Kickstarter Lesson #206: Who Do You Root For?

14 November 2016 | 13 Comments

anw_707_jessiegraffjpg10 or so years ago, I spent a few hours every Sunday watching football with a few friends. One of those friends was a passionate Atlanta Falcons fan. Eric reveled in every first down and suffered with every turnover. He really loved the Falcons.

I’m a 49ers fan, but my passion for them doesn’t come close to Eric’s love for the Falcons. So I found myself rooting for the Falcons. Even to this day, unless the Falcons are playing the 49ers, I root for them. Not because I care. But because my friend cares so much.

I’m fascinated by what makes us root for teams, people, and organizations, even when it intuitively doesn’t make sense. Understanding this side of human nature can help us become more effective Kickstarter creators.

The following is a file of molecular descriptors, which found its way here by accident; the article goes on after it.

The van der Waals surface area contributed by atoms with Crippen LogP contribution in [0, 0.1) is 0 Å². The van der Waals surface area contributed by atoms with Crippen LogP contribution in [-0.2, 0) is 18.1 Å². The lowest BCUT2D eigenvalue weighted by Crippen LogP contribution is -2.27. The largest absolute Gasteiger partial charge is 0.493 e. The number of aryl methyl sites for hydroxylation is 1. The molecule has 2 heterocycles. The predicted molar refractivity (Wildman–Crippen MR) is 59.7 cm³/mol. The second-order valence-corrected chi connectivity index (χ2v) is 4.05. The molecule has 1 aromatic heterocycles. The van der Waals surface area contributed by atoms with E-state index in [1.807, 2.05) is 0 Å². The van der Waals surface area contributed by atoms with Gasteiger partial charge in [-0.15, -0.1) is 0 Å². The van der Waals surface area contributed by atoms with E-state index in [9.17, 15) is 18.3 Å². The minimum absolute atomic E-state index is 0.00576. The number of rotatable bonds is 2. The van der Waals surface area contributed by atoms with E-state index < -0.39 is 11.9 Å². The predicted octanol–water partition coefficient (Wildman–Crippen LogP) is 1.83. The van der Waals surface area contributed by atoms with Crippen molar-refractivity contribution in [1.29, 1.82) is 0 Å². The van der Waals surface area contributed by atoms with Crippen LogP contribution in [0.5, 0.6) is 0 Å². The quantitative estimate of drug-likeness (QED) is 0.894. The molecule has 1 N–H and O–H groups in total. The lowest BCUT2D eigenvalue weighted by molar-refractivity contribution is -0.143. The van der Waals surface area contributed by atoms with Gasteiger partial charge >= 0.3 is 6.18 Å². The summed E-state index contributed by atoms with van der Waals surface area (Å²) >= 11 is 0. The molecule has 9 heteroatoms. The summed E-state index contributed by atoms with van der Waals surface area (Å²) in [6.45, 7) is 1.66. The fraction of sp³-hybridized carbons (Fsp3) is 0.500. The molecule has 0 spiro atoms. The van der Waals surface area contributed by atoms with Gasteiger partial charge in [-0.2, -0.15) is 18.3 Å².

Today I have a few examples of what I find myself rooting for (even against my better judgment) and how this knowledge might be utilized in crowdfunding campaigns.

  • Pioneers: This summer on American Ninja Warrior, Jessie Graff became the first woman to ever reach stage 2. Aside from her being an incredible athlete and an entertaining competitor, I rooted for her because she was the first at something. If you’re the first at something, highlight it.
  • Underdogs: If you watched the Euro Championship this year, you know how big of a deal it was to see Iceland and Wales advance so far in the tournament. They’re a faction of the size of some of the bigger teams in Europe, yet they competed with the best of them, and they were fun to root for. Same with Leicester in the Premier League last year. Tell us why you’re the underdog.